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By Sam Sessa, The Baltimore Sun | July 8, 2010
When pioneering alt-rockers Smashing Pumpkins announced an intimate club date at Rams Head Live, the response from fans was swift. The 1,400 tickets for Monday's show sold out in five minutes, according to Sarah Sample, the venue's marketing director. The Smashing Pumpkins are "something a lot of us grew up with," Sample said. "They fit into the soundtrack of your life. It's a huge opportunity to see them live." Though frontman Billy Corgan is the only original member in this incarnation, he has long been the heart and soul of the Pumpkins.
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By Mary Carole McCauley, The Baltimore Sun | October 28, 2010
It used to be that Halloween meant hay rides, haunted houses and corn mazes. But the past few years have seen the growth of a new harvest tradition — projectile pumpkins. Across the country, families are flocking to roadside farms every autumn to launch orange gourds at ungodly speeds at targets planted in a field hundreds of feet away and watch them go splat. "There's something about firing a pumpkin at 75 miles an hour that's very transporting," says Karen Connelly, 47, of Catonsville.
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By Sam Sessa and Sam Sessa,Sun Reporter | March 23, 2007
When the Virgin Festival returns this August to Pimlico Race Course, it will bring with it the hottest touring act of the year - the Police - along with the highly successful hip-hop group the Beastie Boys and acclaimed alt-rockers Smashing Pumpkins. The festival, sponsored by Virgin Mobile, comes back to Baltimore Aug. 4-5 with about 35 other indie rock and hip-hop acts and DJs on multiple stages. Tickets will go on sale in about three weeks. The festival made its Baltimore premiere last September with one day of music that included the Who and the Red Hot Chili Peppers.
ENTERTAINMENT
By Sam Sessa, The Baltimore Sun | July 8, 2010
When pioneering alt-rockers Smashing Pumpkins announced an intimate club date at Rams Head Live, the response from fans was swift. The 1,400 tickets for Monday's show sold out in five minutes, according to Sarah Sample, the venue's marketing director. The Smashing Pumpkins are "something a lot of us grew up with," Sample said. "They fit into the soundtrack of your life. It's a huge opportunity to see them live." Though frontman Billy Corgan is the only original member in this incarnation, he has long been the heart and soul of the Pumpkins.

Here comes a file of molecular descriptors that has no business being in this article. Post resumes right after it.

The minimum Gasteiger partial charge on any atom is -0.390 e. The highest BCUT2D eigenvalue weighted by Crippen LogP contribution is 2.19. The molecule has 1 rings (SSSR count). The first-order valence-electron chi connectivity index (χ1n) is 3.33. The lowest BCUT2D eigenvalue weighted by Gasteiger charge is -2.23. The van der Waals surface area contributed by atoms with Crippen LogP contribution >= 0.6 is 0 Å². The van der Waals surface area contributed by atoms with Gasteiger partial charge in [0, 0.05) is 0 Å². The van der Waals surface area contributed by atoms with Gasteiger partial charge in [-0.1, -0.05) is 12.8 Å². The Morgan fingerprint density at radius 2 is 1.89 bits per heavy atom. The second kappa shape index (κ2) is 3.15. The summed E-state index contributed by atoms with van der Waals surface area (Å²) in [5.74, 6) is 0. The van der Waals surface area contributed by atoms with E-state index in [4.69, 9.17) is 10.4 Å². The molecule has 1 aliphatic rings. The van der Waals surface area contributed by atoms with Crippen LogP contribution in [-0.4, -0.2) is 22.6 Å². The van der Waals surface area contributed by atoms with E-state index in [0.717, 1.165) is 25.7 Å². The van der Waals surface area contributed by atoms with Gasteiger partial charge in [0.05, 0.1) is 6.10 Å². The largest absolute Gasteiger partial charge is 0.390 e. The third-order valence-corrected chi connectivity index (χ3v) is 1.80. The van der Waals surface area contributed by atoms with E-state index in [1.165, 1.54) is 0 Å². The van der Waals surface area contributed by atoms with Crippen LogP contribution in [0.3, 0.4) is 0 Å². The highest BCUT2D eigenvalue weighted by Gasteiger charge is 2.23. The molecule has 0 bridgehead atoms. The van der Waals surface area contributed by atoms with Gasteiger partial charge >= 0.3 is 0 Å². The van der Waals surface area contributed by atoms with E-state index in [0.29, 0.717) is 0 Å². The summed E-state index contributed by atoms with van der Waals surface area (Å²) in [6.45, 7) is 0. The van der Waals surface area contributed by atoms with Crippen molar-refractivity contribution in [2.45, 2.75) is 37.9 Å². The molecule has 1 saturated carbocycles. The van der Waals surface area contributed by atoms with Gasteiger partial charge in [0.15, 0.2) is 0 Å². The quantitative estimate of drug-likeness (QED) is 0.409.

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By J. D. Considine and J. D. Considine,Pop Music Critic | August 6, 1993
SIAMESE DREAMSmashing Pumpkins (Virgin 88267)Not all guitar noise is created equal. Some albums may make the mighty crunch of Marshall amps seem screechy and abrasive, but not "Siamese Dream." Even when the members of Smashing Pumpkins crank their amps to 11 (which is most of the time), the resultant roar is smooth and polished, keeping the instrumental clangor for crowding out the band's melodic flair. Add in the cool understatement of Billy Corgan's vocals, and the Pumpkins are left with a sound that's as tuneful as it is powerful -- and that's as true of full-throttle romps like "Cherub Rock" or "Geek U.S.A."
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By J. D. Considine and J. D. Considine,SUN POP MUSIC CRITIC | October 24, 1995
Ambition has largely gotten a bum rap in rock and roll. In other art forms, it's considered a sign of maturity to want to expand your horizons and attempt some sort of epic work, but in rock, such aspirations are often mocked, as if attempting anything larger-scale than a dozen three-minute pop songs per album was ridiculously pretentious.Over the years, of course, plenty of albums have proved that theory wrong. After the rambling brilliance of Bob Dylan's "Blonde on Blonde," the transformation genius of the Rolling Stones' "Exile on Main St.," and the ruminative psychodrama of Pink Floyd's "The Wall," you'd think people would accept the idea that artistic ambition doesn't necessarily equal egocentric self-delusion.
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By J.D. Considine and By J.D. Considine,SUN POP MUSIC CRITIC | February 29, 2000